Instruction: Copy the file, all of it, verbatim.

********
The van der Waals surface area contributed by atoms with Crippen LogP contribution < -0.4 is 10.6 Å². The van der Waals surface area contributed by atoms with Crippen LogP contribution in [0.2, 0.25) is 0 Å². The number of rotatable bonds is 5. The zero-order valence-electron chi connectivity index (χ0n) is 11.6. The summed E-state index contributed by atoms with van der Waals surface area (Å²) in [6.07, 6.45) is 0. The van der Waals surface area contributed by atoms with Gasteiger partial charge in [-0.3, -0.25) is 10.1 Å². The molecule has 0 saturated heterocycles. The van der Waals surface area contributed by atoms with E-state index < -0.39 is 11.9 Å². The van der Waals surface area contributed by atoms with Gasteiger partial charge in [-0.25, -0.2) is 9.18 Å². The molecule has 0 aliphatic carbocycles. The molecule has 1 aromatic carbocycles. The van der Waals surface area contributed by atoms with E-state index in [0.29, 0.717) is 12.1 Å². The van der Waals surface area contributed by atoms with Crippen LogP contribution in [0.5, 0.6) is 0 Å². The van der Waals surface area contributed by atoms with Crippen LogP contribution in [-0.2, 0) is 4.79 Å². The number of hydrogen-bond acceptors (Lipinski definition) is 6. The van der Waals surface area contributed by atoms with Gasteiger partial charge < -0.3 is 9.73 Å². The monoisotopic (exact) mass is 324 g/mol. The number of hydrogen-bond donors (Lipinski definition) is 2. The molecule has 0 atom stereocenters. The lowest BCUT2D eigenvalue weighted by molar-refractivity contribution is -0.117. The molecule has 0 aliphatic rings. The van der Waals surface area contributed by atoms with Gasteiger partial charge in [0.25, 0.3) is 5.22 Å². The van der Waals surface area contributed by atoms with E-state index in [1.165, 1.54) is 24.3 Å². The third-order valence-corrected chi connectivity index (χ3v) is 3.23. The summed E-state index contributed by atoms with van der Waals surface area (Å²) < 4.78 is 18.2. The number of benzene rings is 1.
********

The van der Waals surface area contributed by atoms with Crippen LogP contribution < -0.4 is 10.6 Å². The van der Waals surface area contributed by atoms with Crippen LogP contribution in [0.2, 0.25) is 0 Å². The number of rotatable bonds is 5. The zero-order valence-electron chi connectivity index (χ0n) is 11.6. The summed E-state index contributed by atoms with van der Waals surface area (Å²) in [6.07, 6.45) is 0. The van der Waals surface area contributed by atoms with Gasteiger partial charge in [-0.3, -0.25) is 10.1 Å². The molecule has 0 saturated heterocycles. The van der Waals surface area contributed by atoms with E-state index < -0.39 is 11.9 Å². The van der Waals surface area contributed by atoms with Gasteiger partial charge in [-0.25, -0.2) is 9.18 Å². The molecule has 0 aliphatic carbocycles. The molecule has 1 aromatic carbocycles. The van der Waals surface area contributed by atoms with E-state index in [0.29, 0.717) is 12.1 Å². The van der Waals surface area contributed by atoms with Crippen LogP contribution in [0.5, 0.6) is 0 Å². The van der Waals surface area contributed by atoms with Crippen LogP contribution in [-0.2, 0) is 4.79 Å². The number of hydrogen-bond acceptors (Lipinski definition) is 6. The van der Waals surface area contributed by atoms with Gasteiger partial charge < -0.3 is 9.73 Å². The monoisotopic (exact) mass is 324 g/mol. The number of hydrogen-bond donors (Lipinski definition) is 2. The molecule has 0 atom stereocenters. The lowest BCUT2D eigenvalue weighted by molar-refractivity contribution is -0.117. The molecule has 0 aliphatic rings. The van der Waals surface area contributed by atoms with Gasteiger partial charge in [0.25, 0.3) is 5.22 Å². The van der Waals surface area contributed by atoms with E-state index in [1.165, 1.54) is 24.3 Å². The third-order valence-corrected chi connectivity index (χ3v) is 3.23. The summed E-state index contributed by atoms with van der Waals surface area (Å²) < 4.78 is 18.2. The number of benzene rings is 1.